A federal trial over a Pennsylvania school that required bringing up the question of “intelligent design” (are there aspects of life not explained by evolution, which might best be explained by the existence of an intelligent “designer”?) has brought the issue to America’s front pages.
The core of the argument against intelligent design is that it deserves no credibility because it is neither proven nor provable. However, that argument has an important social parallel. Is it provable that the government, whose only superiority is in the use of coercion, advances Americans’ “general welfare” by its intrusion in every area of life? If not, should we believe in relying on it to make ever more of our choices for us?
Can we prove that is there sufficient evidence of intelligent government design? Can we conclude that government policies and programs work so well, with each intricate part fitting together so seamlessly that we should credit their designers with sufficient intelligence to trust still more decisions to them? And if not, why do we believe in demanding that government “do something” for every problem, old or new, real or imaginary?
Why would we think that moving decisions to government will result in more intelligent arrangements? There is no way a government planner or plan can replicate the market system’s integration and productive use of the vastly different and overlapping knowledge of each of its participants, coordinated without central planners. Moving decisions to government throws away a great deal of valuable, detailed information millions of individuals know, giving choices to those far less intelligent about essential issues than those betting real money on being correct.
This is illustrated by how ineffective government policies involving even simple issues have been. The apparently simple logic of mandates such as the 55 mile hour speed limit, innumerable safety and other requirements have been undone by the law of unintended (and more importantly, unanticipated) consequences, often to the point of having effects opposite to those intended.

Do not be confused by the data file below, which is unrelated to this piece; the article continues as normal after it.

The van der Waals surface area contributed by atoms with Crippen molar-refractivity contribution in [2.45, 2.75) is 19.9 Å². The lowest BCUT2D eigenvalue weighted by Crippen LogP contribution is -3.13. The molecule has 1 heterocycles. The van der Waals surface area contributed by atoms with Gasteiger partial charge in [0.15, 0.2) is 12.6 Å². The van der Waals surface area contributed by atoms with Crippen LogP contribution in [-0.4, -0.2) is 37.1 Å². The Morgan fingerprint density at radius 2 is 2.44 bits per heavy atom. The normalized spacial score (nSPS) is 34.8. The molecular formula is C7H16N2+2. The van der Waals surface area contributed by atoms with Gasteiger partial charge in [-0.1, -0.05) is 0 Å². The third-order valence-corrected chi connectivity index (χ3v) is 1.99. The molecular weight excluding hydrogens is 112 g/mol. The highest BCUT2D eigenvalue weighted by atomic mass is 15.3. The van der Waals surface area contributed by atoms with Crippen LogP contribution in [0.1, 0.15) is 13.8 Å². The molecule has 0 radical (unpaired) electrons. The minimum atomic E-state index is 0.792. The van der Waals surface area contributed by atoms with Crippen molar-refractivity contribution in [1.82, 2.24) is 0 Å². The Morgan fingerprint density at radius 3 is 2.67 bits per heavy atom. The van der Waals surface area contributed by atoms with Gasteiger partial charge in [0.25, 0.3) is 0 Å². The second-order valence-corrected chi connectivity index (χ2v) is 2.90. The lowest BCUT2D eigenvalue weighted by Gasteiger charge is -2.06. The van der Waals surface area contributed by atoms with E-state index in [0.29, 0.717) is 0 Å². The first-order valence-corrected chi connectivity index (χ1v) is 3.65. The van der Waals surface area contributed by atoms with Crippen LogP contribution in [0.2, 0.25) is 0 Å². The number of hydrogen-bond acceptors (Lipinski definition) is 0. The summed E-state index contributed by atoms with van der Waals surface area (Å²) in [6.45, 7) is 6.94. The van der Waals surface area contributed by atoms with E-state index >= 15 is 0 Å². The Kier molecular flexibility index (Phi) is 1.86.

The government’s questionable expertise is reinforced by innumerable regulatory hearings. After boilerplate expressions of thanks for the government’s efforts to help, those who actually know how things work explain that proposals won’t work as planned because they have left multiple crucial issues out of their considerations.
The number of demonstrated government “successes” not really the result of involuntary “contributions” coerced from others offers no more support to intelligent government design. Through markets, people can make use of the highly varied, dispersed information each has, without needing to precisely explain “who, what, when, where, why and how.”
All it takes is revealing their preferences by what they offer to buy or sell in their varying circumstances. In contrast, for government decision-making, all the knowledge must first be centralized. A great deal of valuable intelligence (i.e., sources of wealth creation) is unavoidably lost in the process, resulting in governments telling others what to do on the basis of unavoidably inadequate, and not infrequently incorrect, information.
And that fatal error is not rectified by the electoral process, because voters also know little about the relevant issues, much less the details necessary to implement improvements.
If you were using your own money, you would not give up important decisions to designers with a short track record of success and a long one of failure. You would not consider them intelligent enough in the relevant ways to decide for you. But saying we need to have the government do more, as is so common now, especially in times of crisis, on no better evidence, makes no more sense.
Intelligent government design is not proven. We should not believe it purely on faith. And we should surely not teach such unproven ideas in our schools without far better evidence than has been offered for it.